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Big Mike: Gordon was wrong about bust and he’ll be wrong about boom

Time 7:30 am, October 10, 2013

ImageIF the pundits are to be believed the recession is over, Britain is booming, and soon we’ll be remortgaging our houses again to fund overseas holidays, home renovations and new SUVs. Bye, bye credit crunch, hello boom before bust.

Yes, I am cynical but I’ve been alive for a good four or five economic cycles and I know Gordon Brown was well and truly wrong when he said there’d be no more boom and bust. He was wrong about the bust and, mark my words, he’ll be wrong about the boom as well.

But in the used car trade these things rarely matter. In the good times, people come through your doors happy as you like because they went into their bank to use the cash machine and came out with a 10 grand loan. In the bad times, they come to you because they can’t get a loan, and they have to buy a used car instead of a new one.

big mikeDifferent types of buyer, of course, but my own little business has kept its head above water over the past five or six years of economic doom, keeping the much-beloved in haircuts and me in Banks’s Bitter with a little bit left over for the odd week in Benidorm or Tenerife. What more could a chap want out of life, apart from maybe a pint of Banks’s Best served in Tenerife, but you can’t have everything, eh?

That said, the finance houses still aren’t exactly tripping over each other to dole out the cash and the days of any old ‘Erbert walking in off the street and finding himself with stackloads of ready credit are gone. They at least want to check that any potential customer is telling the truth when they say they have a job, a house and a reasonable amount of stability.

Unless, of course, you use Knuckleduster Finance Ltd, suppliers to many of the less scrupulous traders around these parts, even with an APR equivalent to the average third world debt. For those customers that don’t hit the high street loan jackpot — and there are more of these folk than there used to be — I use a reasonably reputable company that extends the tentacles of credit to those with a less-than-perfect past.

Here’s an amusing tale which I ask you not to laugh at too hard, for the poor gentleman concerned was a lovely bloke. Thick as the proverbial porcine excrement, but a nice guy. Having failed after three children to understand the biological implications of human copulation, said gentleman, late 20s and looking a decade older through sleep deprivation, chugged on to my lot in a Peugeot 406 estate that had served him well since he bought it on sub-prime credit from me five years earlier. The object of his desires (or practical needs at least) was a 2006 Zafira, a gloomy grey Motability-spec model with the big plastic hubcaps.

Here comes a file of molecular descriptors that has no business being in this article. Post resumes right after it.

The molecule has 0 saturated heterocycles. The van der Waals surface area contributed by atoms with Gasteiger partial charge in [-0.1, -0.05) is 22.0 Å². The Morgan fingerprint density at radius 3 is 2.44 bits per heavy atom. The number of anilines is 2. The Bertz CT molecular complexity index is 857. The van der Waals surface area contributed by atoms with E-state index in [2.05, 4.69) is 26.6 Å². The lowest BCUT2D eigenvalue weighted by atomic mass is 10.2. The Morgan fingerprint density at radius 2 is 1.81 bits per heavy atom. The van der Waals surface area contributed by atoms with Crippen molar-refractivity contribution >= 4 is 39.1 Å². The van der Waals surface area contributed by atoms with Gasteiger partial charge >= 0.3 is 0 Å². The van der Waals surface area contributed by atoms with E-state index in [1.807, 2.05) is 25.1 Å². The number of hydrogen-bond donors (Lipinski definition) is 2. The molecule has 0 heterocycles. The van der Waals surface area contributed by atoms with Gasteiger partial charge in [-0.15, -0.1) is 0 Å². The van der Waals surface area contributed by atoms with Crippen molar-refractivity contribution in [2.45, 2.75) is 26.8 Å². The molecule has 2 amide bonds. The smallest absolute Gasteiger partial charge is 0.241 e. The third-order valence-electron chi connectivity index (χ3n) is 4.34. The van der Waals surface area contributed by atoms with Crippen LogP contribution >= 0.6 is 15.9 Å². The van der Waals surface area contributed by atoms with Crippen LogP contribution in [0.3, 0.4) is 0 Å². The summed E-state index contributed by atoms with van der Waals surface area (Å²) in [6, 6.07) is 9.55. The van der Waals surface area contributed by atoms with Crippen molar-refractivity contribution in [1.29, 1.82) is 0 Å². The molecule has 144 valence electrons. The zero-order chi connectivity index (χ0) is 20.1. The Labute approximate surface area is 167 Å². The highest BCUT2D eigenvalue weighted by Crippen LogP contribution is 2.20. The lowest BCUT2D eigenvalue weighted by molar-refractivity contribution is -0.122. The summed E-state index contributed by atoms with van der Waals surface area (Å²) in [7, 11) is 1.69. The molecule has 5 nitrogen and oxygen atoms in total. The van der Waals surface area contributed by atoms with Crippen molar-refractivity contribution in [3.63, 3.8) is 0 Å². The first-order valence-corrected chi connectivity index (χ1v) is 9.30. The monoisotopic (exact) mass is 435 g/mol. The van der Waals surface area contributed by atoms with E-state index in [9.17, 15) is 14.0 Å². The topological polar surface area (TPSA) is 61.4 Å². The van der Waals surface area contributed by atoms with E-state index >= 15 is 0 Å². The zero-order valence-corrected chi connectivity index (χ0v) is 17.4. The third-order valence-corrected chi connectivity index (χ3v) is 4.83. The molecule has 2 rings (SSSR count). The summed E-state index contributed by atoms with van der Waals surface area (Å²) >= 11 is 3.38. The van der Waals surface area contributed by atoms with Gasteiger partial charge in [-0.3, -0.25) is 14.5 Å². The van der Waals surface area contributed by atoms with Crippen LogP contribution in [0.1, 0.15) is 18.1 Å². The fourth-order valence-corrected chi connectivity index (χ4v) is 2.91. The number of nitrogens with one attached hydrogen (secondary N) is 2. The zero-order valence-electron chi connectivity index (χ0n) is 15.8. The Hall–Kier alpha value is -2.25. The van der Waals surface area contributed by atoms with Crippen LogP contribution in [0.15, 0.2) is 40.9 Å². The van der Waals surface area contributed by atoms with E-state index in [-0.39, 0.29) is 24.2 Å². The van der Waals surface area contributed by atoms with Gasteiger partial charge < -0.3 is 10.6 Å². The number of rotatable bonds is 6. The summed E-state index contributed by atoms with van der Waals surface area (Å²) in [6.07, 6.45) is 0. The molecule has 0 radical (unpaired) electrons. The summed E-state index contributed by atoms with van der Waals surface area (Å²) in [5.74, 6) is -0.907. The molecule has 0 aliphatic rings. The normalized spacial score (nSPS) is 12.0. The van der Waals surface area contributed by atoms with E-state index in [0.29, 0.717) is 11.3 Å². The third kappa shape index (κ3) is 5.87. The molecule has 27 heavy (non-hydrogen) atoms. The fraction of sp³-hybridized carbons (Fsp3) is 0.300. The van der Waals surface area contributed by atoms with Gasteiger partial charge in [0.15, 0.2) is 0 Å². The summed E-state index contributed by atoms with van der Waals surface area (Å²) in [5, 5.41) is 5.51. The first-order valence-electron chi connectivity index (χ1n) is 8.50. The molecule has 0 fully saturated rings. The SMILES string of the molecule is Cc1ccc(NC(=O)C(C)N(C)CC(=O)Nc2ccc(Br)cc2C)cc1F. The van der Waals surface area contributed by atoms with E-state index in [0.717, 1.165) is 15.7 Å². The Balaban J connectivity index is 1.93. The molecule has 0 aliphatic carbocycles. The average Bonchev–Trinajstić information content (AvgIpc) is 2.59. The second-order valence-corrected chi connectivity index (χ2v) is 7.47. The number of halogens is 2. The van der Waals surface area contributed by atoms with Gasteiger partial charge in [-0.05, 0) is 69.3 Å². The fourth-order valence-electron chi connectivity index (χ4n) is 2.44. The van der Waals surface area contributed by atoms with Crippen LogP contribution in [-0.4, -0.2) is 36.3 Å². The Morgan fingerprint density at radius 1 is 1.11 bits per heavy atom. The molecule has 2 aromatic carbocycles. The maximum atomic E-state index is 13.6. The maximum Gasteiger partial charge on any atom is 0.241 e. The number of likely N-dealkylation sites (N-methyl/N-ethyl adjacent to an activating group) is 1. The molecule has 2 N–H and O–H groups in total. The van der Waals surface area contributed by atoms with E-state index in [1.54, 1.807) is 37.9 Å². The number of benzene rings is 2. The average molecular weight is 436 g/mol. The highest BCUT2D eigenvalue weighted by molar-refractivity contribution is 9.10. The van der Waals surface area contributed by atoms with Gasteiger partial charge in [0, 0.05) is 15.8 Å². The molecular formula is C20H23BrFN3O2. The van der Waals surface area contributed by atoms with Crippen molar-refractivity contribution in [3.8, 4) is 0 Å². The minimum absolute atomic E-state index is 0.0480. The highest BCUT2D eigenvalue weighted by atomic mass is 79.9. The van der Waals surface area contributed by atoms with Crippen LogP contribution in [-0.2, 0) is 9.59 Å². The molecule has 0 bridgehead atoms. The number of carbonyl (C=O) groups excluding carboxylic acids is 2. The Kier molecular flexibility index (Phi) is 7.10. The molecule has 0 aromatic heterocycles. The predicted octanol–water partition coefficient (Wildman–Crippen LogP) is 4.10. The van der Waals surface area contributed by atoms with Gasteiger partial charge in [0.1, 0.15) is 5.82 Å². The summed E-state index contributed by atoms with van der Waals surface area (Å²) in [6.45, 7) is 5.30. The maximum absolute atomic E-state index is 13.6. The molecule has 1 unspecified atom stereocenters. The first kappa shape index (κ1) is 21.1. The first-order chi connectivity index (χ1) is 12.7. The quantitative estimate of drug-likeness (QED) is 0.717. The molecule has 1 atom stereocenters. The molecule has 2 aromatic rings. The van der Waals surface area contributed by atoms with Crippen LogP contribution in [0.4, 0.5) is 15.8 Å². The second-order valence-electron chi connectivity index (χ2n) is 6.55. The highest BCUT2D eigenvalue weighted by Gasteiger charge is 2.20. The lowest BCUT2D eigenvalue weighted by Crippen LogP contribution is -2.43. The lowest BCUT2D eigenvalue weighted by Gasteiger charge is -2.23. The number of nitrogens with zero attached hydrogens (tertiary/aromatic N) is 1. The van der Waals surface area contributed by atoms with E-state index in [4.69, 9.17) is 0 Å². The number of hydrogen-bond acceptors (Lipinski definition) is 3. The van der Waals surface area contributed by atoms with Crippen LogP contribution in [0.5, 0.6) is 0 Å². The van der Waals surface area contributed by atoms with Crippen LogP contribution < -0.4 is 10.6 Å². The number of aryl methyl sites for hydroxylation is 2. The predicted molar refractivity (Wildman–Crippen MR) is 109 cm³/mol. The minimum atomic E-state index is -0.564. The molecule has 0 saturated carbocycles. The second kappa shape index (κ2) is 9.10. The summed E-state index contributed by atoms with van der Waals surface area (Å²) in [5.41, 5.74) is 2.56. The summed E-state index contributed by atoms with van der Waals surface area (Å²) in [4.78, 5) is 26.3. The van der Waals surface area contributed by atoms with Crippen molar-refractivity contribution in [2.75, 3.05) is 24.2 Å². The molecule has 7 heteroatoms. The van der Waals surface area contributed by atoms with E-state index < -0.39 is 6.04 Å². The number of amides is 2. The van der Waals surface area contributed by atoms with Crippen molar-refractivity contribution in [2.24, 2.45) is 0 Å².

Nevertheless, at a shade over £4k it was prime stock for me and the sale was easy. The guy had no interest in cars and was happy to agree the purchase as painlessly as possible.

Determined to help him out, rather than go back to the old finance house, which was perfectly credible but did like to overcharge on the interest, I managed to get him approved with a more conventional lender on the basis that

he’d paid his last car loan dutifully and contemporaneously.

Agreed in principle, I asked him to come back in with two references and we’d do a deal that would involve the somewhat distressed 406 in part exchange – I wouldn’t normally be interested but it’s always useful to have something to haul Fluffy the Rottweiler around in without worrying that he’ll rip the interior to shreds in a fit of pique.

After six days, I gave him a call. Somewhat flustered, he said he was trying to get hold of the references but was having trouble pulling everything together. Would it be okay if he brought them in on Sunday? Never ones to miss a sale, both I and the finance house agreed to be there at 2.30pm to sort it out.

The following weekend the battered 406 pulled on to my lot containing a motley crew of three — the rather scruffy customer dressed in a sparkly polyester suit of the kind normally worn by someone referred to as ‘the defendant’, a more dapper man in a tailored offering and an older lady who looked frustrated to have been dragged away from preparing her roast potatoes.

‘I got them,’ said the customer, somewhat excitedly. ‘My letting agent, who can be the financial reference, and my mother-in-law, who’ll give you as good a character reference as you’ll ever get…’

Not the most conventional approach, I guess, but nevertheless once I explained that I only needed written references, and gave each of his passengers a pad and a pen, we got the loan agreed and he left a happy, if still a somewhat-baffled-by-life individual.


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Car Dealer has been covering the motor trade since 2008 as both a print and digital publication. In 2020 the title went fully digital and now provides daily motoring updates on this website for the car industry. A digital magazine is published once a month.

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